Dear Baroness Cumberlege: UK midwifery has become a sisterhood of deadly enablers


Dear Baroness Cumberlege,

Congratulations on your appointment as Chair of the maternity review mandated in the wake of publication of the Morecambe Bay Report. It is a weighty responsibility to have the task of protecting the UK’s mothers and babies from poor clinical care, refusal to address devastatingly poor outcomes, and a tendency for officials at every level to champion each other rather than the babies, mothers and families they are obligated to serve.

I cannot say that I am surprised by the findings of the Morecambe Bay Report. From my blog across the pond I’ve been following midwifery in the US and other countries for nearly a decade. I’ve detailed the progressive radicalization of British midwifery in theory and in practice. The hideous outcomes at Morecambe Bay (where 16 babies and 3 mothers died over a 9 year period) to the newly revealed horror at Royal Oldham/ North Manchester General Hospitals (where an appalling 7 babies and 3 mothers died in just 8 months!) are the inevitable result of a policy where UK midwives consider themselves “guardians of normal birth” instead of guardians of the lives and health of mothers and babies.

I understand how a group of providers can become more concerned about their own self-interest than patient well being as UK midwives have done. What I do not understand is how the NHS has allowed UK midwifery to become a sisterhood of deadly enablers who feel free (on social media no less!) to harass loss parents, make light of their suffering, ignore dead babies and dead mothers, and complain that not enough attention is being paid to their feelings.

I suspect that observing this type of behavior, which will probably not be addressed in the maternity review, might give you some insight into what those who desperate to secure quality midwifery care for their themselves and their loved ones are up against.

I’d like to share with you what happened on just one day, on just one social media platform, as a group of midwives attacked an obstetrician and a loss father.

How did this come to my attention? I was the cause of the attack.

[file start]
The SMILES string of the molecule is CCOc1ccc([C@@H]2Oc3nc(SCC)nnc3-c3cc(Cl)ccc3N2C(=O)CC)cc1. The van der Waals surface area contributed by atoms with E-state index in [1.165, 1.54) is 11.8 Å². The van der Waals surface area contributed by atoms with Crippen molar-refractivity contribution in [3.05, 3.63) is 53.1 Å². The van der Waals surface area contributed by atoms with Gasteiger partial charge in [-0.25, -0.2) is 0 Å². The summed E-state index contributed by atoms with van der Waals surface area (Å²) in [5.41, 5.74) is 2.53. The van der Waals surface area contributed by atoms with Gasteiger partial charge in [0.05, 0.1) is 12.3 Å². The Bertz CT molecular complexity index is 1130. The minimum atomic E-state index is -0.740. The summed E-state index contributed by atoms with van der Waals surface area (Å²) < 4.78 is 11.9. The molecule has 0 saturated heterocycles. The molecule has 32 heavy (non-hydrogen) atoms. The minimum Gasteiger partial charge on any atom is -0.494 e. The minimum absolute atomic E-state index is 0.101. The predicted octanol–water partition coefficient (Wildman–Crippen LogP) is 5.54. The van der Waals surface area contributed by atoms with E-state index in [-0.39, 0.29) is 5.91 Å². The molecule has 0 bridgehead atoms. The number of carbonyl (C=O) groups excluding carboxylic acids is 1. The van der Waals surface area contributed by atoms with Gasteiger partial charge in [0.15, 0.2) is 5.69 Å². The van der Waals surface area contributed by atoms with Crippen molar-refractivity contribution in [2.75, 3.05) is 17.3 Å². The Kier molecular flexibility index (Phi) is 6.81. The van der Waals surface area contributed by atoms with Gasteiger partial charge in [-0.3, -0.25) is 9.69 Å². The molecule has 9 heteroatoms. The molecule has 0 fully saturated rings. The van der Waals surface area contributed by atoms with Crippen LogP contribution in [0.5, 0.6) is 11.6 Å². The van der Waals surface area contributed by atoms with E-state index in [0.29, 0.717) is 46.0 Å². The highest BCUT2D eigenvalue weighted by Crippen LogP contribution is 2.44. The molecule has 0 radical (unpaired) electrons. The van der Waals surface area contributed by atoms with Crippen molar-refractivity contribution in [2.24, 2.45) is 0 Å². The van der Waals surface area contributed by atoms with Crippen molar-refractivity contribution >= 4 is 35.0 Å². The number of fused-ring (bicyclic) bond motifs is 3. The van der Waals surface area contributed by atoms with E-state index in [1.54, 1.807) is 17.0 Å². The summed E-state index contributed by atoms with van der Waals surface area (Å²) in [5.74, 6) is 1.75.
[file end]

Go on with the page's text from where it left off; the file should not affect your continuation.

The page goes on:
A Professor of Obstetrics alerted a loss father (in his role as patient safety advocate) and myself to a midwifery practice boasting about a successful homebirth after 3 C-sections.

Can you spot the problem? According to the midwives (and journalist/professional natural childbirth advocate Milli Hill) who parachuted in for the attack, the problem was not the terribly risky homebirth. The problem was that a Professor of Obstetrics had dared to correspond with me and they didn’t approve … they didn’t approve at all. You can find the beginning of the Twitter conversation here (UK midwives foolishly continue their bullying on Twitter).

Hill captures their criticism succinctly:

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YOU should explain why you are tweeting with Amy Tutuer [sic]

That’s how I came to be part of the Twitter conversation, and what I observed may interest you in your forthcoming task.

I observed a group of midwives that has become a sisterhood of deadly enablers, ignoring deaths of their patients, incapable of tolerating criticism or even listening to it, patrolling social media to keep obstetricians and loss parents in line, and cheering each other on by encouraging outright dismissal of any criticism.

For example, midwife Sheena Byrom, as is her wont, started tweeting the conversation to NHS accompanied by (yet another!) thinly veiled threat to report the loss father’s failure to toe the midwifery line to your maternity review.

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That’s when I copied you in so you could see the bullying in action.

In the 100+ tweets that passed back and forth over the course of the day yesterday, I did not see even a single one from a midwife acknowledging the appalling litany of maternal and perinatal deaths at the hands of UK midwives. The same dangerous midwifery culture that leads to praise of homebirth after 3 C-section also leads to shirking any responsibility in maternity deaths, and the privileging of process over outcome that the obstetrics professor, the loss father, and I are working hard to confront.

Instead I saw this:

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And this:

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And this:

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I do not understand how midwives can be so brazen as to behave this way in a public forum, and I fear that the same vicious response to criticism is what mothers and fathers face in attempting to hold midwives to account. It is almost as if they believe themselves to be untouchable; they act as if it does not matter what they do, whom they harm, and what tragedies they cause, because as long as they ignore criticism and stick together they can avoid being held to account.

Baroness Cumberlege, in addition to being an obstetrician, I am a mother of four children, now grown. There is nothing more precious to me than these children (and their father) and I cannot imagine the horror of losing a child because of a midwife’s fealty to normal birth above all else, and THEN have to endure contemptuous dismissal of my loss by midwives who promote the philosophy that led to the death of my child.

The task ahead of you is enormous, and I beg your indulgence in intruding on your time, but it is important that you are aware of the vicious behavior of UK midwives on social media, which, I fear, is symptomatic of the behavior that has led to so many preventable deaths.

Amy B. Tuteur, MD